By Fr. Kevin Mohan
DiPaul & Shea
Last month, one of my go-to Catholic bloggers, Mark Shea, quipped, “Instead of Cafeteria Catholicism, I prefer All You Can Eat Catholicism.” I was instantly reminded of one of my favorite catchphrases of the late Larry DiPaul. Shea’s phrase reminded me of how Larry would point out the common excuse that “there’s a lot on my plate” and in response would wonder, “How big is your plate? Is it a salad plate? A coffee saucer?”
Asked to offer grace before meals at this year’s Justice for All Dinner, the two quotes came together in classic Ampersand fashion. Here in the Diocese of Camden, we have a lot on our plates. Two of the poorest cities in our nation are members of our Diocese. But, we also have many gifts for use in the face of those full plates. “All-You-Can-Eat Catholicism” is a great image for the work of Catholic Charities.
Grace Before Full Plates
Almighty God, thank you for putting a lot on our plates. Thank you for making it harder and harder these days to avoid the people we encounter on the street and in the mirror – the poor and the sick, the distressed and depressed – and for nourishing us with your presence there in distressing disguises. Thank you for giving us big plates, great big appetites to serve, to engage, and to love. Thank you for the gifts you give us in your Spirit to serve your church and your world; increase your gifts in us.
As we consider these plates before us, soon to be obscured by food, help us to appreciate what you ask us to do, to see how you bless us in the fullness of our plates, and to increase our generosity toward the people you place in our way. We offer you our lives as readily as we accept our portion of food. As we sate our appetites, reveal to us our hunger for you, and remind us that our lives and our plates are made for your glory: to be filled and cleaned so as to be filled again. Through Christ our Lord, Amen.
Fr. Kevin Mohan is parochial vicar at Our Lady of Peace Parish, Williamstown.
Bethany J. Welch, Ph.D. is the founding director of Aquinas Center, which is located on the campus of St. Thomas Aquinas Catholic Community in the heart of South Philadelphia. The former convent is being re-purposed as a space to foster mutual support and shared understanding. Parishioners and guests come together to express hospitality, promote education, and engage in service. In her column, Bethany reflects on a prayer service for peace in Syria she organized this past Saturday.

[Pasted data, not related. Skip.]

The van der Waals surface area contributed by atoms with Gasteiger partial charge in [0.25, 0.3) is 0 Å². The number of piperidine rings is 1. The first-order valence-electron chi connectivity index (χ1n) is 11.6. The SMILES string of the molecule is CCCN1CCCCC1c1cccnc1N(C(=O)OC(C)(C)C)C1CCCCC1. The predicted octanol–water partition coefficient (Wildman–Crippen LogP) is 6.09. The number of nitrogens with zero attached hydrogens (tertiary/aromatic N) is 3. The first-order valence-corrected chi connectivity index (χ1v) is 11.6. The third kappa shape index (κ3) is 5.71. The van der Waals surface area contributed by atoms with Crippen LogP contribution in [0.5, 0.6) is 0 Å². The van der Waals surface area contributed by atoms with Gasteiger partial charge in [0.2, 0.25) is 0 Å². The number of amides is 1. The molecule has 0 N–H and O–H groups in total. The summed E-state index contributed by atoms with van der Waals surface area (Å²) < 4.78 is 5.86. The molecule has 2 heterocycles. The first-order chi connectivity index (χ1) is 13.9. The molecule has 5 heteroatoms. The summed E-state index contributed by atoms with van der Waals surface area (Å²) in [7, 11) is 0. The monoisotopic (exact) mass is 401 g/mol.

I think prayer changed the course of history last night.
One billion Catholics, and all people of good will, were asked by Pope Francis to fast and pray for peace in Syria on Saturday, September 7th. I was compelled to heed the call of this Jesuit pontiff who practices an active expression of faith that encourages global dialogue. I chose an hour when the AquinasCenter chapel would be available and with a few keystrokes I shared the date and time via social media. I put the word out to the parish in which our center is situated and to the organization’s supporters.
It was a few hours later when I realized I had no idea how to lead a prayer vigil or what would be involved in doing so in a multi-lingual, multi-cultural community of faith. Thankfully, Ampersand was making resources available for similar gatherings. I was able to adapt the material for the local community, but still remained nervous at my lack of experience in leading public or group prayer with Catholics. By the time I sat in the front pew of the chapel that evening I was sweating and nauseous. I have spoken to an auditorium of 800 people without notes before, but this was very far outside my comfort zone.
At 7:00 pm, the chapel slowly began to fill with parishioners and friends of Aquinas Center. I noticed that many in attendance had already been to a vigil Mass earlier that evening and then returned. Several small children sat on the floor near their parents while very elderly women clustered together. Time had not permitted me to gather translations for readings or prayers in the five different languages present in the room so someone had suggested we pray a decade of the rosary in these languages after each petition for peace. On the spot, lay leaders were recruited to lead a decade. Soon the room filled with overlapping responses in Vietnamese, Indonesian, Spanish, Tagalog, and English. It was a cacophony. It was beautiful.
We moved into silent prayer next. I played three instrumental songs and then stood and turned to address those gathered. The chapel was now overflowing and included people standing in the back. At that moment, it finally hit me that at least three dozen of the sixty or so assembled had experienced war first hand. They had fled oppressive regimes. They had lived in refugee camps. They have known too well the pain of neighbor fighting neighbor, of countrymen attacking one another because of politics and ideology. One of the priests who joined us that night had even been imprisoned because of his faith. He will never be allowed to return to his homeland. One might guess that people in that room were praying as much for Syria as for their family members and loved ones who have been lost in similar conflicts and those who continue to be affected by hatred and violence.